One thing is worth noting though. In all the above, I make little mention of "thrash" specifically, and that's the one caveat I feel the need to make when assessing this masterpiece. Master of Puppets certainly -is- thrash, and there are some outstanding examples of the style on here. But as a whole album, it doesn't feel purely like thrash metal. It feels like it and the band's ambitions go beyond that. This is to their credit: one of the most striking things about Puppets, and Metallica's 80s works in general, is that they manage to utilise the bite and aggression of thrash for a broader purpose, using it to enhance the songs rather than just as an end goal itself. It isn't loud and destructive for the sake of it, and this is a good thing, but it also leaves me hesitant when ranking this simply -as- a thrash metal album. There are other works that thrash harder, even if they aren't as satisfying overall.
Of course, this is not to say there aren't some incredible aural assaults to be had here. The album is bookended by some absolute blitzkriegs, "Battery" and "Damage Inc.", each demanding that the listener lose themselves in a frenzy of destruction, but always mindful of a particularly metallic catchiness. They're aggressive, but as mentioned above, never simply for the sake of it. It's always in service of making the furious ride memorable.
Metallica also clearly have no problem extending this attack into something longer and more grand in scope, as perfectly illustrated by the epic title track and "Disposable Heroes". Heroes in particular is horrifically underrated, remaining one of my all time favourite Metallica tracks with its ferocious pace, grim lyrics and buzzsaw riffing from Hetfield. Right out of the gate, it's an absolute eruption of sound, Lars' crashing drums becoming an opening bombardment to kick off the brutal battle. And Puppets itself, what even needs to be said? With its relentless riffs and dark, twisting lyrics of addiction, it's a journey into dangerous obsession. Both songs more than earn their 8 minute plus lengths, never tiring and always maintaining pressure.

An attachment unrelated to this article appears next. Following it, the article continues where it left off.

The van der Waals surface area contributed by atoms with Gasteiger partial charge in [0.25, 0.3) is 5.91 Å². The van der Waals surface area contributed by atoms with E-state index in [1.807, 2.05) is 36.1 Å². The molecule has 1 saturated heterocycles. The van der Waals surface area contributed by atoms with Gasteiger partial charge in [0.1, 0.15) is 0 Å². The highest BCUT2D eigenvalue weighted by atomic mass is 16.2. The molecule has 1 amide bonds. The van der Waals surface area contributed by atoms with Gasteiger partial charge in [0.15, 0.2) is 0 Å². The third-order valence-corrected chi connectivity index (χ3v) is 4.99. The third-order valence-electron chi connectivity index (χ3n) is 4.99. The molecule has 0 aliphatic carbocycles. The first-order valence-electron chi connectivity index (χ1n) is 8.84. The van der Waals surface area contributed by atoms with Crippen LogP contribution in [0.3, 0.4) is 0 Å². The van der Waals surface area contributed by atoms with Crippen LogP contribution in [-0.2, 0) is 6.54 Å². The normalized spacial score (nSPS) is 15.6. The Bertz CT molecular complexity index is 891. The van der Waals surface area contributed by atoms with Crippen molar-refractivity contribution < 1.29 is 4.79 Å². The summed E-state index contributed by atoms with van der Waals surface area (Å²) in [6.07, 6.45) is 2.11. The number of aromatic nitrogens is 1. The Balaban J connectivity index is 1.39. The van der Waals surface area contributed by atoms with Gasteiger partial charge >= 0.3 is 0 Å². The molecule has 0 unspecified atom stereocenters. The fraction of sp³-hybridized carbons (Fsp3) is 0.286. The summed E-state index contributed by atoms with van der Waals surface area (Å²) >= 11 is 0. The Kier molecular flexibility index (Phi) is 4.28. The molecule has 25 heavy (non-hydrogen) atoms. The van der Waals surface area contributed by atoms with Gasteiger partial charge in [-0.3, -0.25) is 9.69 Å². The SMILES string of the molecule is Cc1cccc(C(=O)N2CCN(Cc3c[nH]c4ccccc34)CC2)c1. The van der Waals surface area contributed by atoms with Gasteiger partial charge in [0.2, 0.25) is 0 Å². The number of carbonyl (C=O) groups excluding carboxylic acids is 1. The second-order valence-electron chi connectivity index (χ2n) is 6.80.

Perhaps the greatest strength present here, and the reason why this album has stuck with so many for so long, is the fantastic variety on show. Metallica can thrash the fuck out in short or long form, but they have far more in their quiver than just that. "Orion" is the very definition of an epic instrumental, a mighty titan striding across the landscape. "The Thing That Should Not Be" is every bit as foreboding as its title suggests, every riff, stomp and vocal brimming over with dread befitting Lovecraft's work. In "Leper Messiah" we get a fantastic example of something that still feels like thrash even as it takes a more measured pace, at least until it cranks things up toward the end. "Welcome Home (Sanitarium)" shows even greater restraint, an ominous ballad building to a well-earned explosive finish. Like "Thing", there's a darkness rising up here, but this one from in the mind rather than an other-worldly horror.